So we were a little intrigued to see if Wellinghoff was going to wriggle away from his comments or, better, expand on them a bit so we can grasp his ideas about distributed systems.

Let’s let Greenwire’s Peter Behr take over the story:

But Nuclear Energy Institute President Marvin Fertel finally took up a microphone to ask what was arguably on everyone's mind in the room.

"I can't let this question go by," Fertel said, adding, "you've been quoted [as saying] you didn't see a need for baseload, either coal or nuclear, if we could just get distributed generation and renewables" added at a sufficient scale.

"I didn't say that," Wellinghoff replied. His point, he said, was that renewable energy, energy demand management, new technologies and other strategies could create "a new paradigm" for the industry.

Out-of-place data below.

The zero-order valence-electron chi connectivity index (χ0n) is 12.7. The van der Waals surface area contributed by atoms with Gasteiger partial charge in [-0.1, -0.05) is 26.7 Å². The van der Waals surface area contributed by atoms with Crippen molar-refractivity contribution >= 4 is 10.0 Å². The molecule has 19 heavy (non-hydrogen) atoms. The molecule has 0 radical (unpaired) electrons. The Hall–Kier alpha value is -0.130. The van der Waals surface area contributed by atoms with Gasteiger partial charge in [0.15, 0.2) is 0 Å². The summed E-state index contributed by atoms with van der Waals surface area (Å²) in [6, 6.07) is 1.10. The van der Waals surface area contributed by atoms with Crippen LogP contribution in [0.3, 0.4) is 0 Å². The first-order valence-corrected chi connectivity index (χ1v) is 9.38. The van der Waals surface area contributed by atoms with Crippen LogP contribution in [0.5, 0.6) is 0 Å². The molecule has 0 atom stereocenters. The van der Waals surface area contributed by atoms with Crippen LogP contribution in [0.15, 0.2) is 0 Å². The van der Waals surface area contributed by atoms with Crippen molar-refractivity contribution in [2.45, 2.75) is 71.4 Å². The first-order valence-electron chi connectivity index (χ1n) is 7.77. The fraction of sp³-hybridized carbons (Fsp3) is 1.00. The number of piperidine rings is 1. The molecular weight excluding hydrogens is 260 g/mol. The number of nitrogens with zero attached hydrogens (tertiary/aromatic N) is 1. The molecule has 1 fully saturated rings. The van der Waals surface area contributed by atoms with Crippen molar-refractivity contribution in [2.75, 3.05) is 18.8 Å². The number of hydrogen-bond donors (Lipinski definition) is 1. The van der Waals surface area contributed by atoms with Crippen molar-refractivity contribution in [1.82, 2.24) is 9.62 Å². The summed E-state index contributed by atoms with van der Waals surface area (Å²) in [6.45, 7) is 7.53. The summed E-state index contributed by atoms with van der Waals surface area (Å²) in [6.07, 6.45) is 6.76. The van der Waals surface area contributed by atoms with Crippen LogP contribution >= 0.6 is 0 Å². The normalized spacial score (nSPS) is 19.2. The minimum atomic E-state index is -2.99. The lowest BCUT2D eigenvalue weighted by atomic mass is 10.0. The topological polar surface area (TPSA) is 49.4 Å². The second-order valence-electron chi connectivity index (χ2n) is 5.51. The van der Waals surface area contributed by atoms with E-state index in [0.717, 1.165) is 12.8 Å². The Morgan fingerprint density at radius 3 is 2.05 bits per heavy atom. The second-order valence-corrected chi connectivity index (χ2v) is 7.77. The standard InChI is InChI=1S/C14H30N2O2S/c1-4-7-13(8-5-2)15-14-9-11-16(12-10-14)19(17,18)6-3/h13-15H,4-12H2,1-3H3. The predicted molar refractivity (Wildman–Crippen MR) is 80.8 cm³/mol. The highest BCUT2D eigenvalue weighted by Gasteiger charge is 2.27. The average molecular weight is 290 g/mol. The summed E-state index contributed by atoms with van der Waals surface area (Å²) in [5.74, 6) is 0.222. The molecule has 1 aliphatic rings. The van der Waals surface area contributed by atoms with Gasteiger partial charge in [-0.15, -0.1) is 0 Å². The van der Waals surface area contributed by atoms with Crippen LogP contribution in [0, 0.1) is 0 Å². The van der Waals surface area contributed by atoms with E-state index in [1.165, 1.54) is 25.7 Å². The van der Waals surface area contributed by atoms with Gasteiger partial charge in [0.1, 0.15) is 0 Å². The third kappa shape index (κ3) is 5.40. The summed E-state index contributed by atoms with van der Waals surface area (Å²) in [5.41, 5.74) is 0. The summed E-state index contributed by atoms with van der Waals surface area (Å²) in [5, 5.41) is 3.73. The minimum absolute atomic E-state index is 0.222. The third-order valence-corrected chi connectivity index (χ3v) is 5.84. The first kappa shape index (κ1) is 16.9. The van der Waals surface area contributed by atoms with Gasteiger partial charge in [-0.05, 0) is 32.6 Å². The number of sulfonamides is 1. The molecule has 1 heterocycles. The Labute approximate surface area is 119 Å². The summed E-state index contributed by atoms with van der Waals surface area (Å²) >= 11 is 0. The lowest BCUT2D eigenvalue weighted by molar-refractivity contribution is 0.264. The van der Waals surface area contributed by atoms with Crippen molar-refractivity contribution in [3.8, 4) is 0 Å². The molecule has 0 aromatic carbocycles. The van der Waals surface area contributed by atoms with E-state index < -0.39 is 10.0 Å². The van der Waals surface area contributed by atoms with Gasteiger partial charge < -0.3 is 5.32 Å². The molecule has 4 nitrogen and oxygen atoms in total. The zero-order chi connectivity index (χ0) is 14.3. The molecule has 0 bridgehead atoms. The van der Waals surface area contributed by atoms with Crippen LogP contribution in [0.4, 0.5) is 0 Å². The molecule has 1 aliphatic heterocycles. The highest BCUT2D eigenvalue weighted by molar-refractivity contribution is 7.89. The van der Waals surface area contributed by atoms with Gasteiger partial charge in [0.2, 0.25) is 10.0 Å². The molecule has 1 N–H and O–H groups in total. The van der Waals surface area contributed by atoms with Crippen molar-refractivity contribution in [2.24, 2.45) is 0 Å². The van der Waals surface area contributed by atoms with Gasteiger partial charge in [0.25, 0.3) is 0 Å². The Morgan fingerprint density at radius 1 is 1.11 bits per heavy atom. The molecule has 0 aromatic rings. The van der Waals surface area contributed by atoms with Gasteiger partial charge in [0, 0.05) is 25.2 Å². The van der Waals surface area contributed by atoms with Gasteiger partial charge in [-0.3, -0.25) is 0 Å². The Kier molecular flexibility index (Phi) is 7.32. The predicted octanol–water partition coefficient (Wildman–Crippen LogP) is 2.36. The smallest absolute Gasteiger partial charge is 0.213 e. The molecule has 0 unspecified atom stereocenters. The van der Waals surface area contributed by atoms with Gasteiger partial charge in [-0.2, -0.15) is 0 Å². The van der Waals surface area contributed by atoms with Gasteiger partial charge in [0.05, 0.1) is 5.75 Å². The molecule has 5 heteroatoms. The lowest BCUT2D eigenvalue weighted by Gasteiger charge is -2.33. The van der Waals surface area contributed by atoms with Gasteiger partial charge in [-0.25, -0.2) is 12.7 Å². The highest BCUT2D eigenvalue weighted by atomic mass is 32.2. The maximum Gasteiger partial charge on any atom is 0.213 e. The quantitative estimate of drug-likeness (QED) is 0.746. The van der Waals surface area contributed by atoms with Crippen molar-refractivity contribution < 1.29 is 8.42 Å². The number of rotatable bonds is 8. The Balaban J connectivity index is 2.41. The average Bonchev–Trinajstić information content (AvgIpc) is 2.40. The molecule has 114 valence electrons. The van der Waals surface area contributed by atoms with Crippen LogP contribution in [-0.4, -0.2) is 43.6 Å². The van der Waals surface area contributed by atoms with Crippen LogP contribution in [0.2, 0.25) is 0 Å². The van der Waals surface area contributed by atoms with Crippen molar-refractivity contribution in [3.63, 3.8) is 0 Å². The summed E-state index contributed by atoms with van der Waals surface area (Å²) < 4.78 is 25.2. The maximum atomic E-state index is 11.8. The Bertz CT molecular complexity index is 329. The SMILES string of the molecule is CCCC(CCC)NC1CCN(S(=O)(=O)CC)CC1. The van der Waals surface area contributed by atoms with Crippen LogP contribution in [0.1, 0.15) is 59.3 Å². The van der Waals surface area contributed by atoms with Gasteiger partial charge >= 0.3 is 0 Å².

"It is conceivable in this scenario that you may not need large central station plants," he said. "That's one scenario. That doesn't mean that scenario is in fact going to occur. But it is a scenario that is rational.

"There may be other scenarios that are rational, as well, including incorporating significant nuclear and coal into our system. Ultimately, though, it doesn't matter what might be a rational or irrational scenario. What matters is what the markets will do."

We’ll go for wriggle.

We meant to find something a little less dour for Mr. Wellinghoff. But this seems to be his official portrait, so there he is.

Comments

Brian Mays said…